The report generated by the tool presents the minimum, average, maximum and standard deviation of the index of the words used in the text you provided. Those numbers give you a rough overview of the difficulty of your text based on word frequency alone. The lower your average and maximum is, the simpler the article should be to understand An histogram is also generated, where the bins are based again on the index of the word in the frequency list. Finally, the provided text is rendered with each word index as a subscript. Words that are unknown are highlighted in yellow, while words for which the index is high are shaded with a darker shade of gray as their index increases.

With this information in hand, you can spot the words that have high word frequency indexes and try to replace them with lower index words.

13 Feb 2020

Data anonymizer

History / Edit / PDF / EPUB / BIB / 1 min read (~186 words)

I want my clients to share with me confidential data without revealing what the exact values are so that I can train machine learning models on this data.

I wrote a simple python package that uses pandas and scikit-learn to apply some simple transforms to the data. Some transforms that are applied to the dataset can change the distribution of the data, changing its statistical properties, while others preserve them but simply rescale the domain.

Given an anonymizer dataset using this tool, it is possible to do a preliminary data audit and possibly train machine learning models on the data to give a quick idea to clients whether their data looks promising or not without actually revealing the true numbers (except if desired).

The main concern with this approach is that most clients are not technical, and thus having them anonymize their data is generally not easy, if not impossible. Thus it means that such a tool is currently not applicable in the desired context.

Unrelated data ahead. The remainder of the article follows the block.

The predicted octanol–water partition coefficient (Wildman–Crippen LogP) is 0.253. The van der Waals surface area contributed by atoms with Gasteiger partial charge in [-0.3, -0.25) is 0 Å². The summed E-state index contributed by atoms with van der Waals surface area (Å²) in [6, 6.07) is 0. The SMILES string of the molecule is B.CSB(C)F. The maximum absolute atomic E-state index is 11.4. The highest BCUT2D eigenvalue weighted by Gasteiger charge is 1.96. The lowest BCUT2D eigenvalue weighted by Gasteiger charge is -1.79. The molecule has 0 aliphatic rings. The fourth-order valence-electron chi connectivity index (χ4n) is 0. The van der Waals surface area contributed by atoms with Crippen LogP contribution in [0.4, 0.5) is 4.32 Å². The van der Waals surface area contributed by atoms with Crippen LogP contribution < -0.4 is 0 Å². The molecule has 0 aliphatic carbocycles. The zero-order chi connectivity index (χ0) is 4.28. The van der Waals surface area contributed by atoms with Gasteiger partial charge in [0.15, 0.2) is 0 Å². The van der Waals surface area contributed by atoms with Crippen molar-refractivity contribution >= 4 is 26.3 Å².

12 Feb 2020

Visual Studio Code Run Me extension

History / Edit / PDF / EPUB / BIB / 2 min read (~228 words)

I frequently run the same commands with different parameters but I have a terrible memory. I also use Visual Studio Code a lot.

I developed an extension in 2018 called Run Me whose goal is to allow you to define commands that you can customize through a form, which is a series of questions that will be asked to you, before launching the command with the parameters you provided.

I've used it to do all kinds of things, from launching OBS to resetting the Windows 7 visuals when it lowers them down due to low memory. I also use it to automate various tasks such as creating new articles using a template, opening my buffer document that I use on a daily basis to write notes and more.

Here's an example of my configuration file which I use to start OBS and to reset the Windows 7 visuals.

"run-me": {
    "commands": [
            "identifier": "start_obs",
            "description": "Start OBS x64",
            "command": "\"C:\\Program Files (x86)\\obs-studio\\bin\\64bit\\obs64.exe\"",
            "working_directory": "C:\\Program Files (x86)\\obs-studio\\bin\\64bit"
            "identifier": "reset_visuals",
            "description": "Reset W7 visuals",
            "command": "sc stop uxsms & sc start uxsms"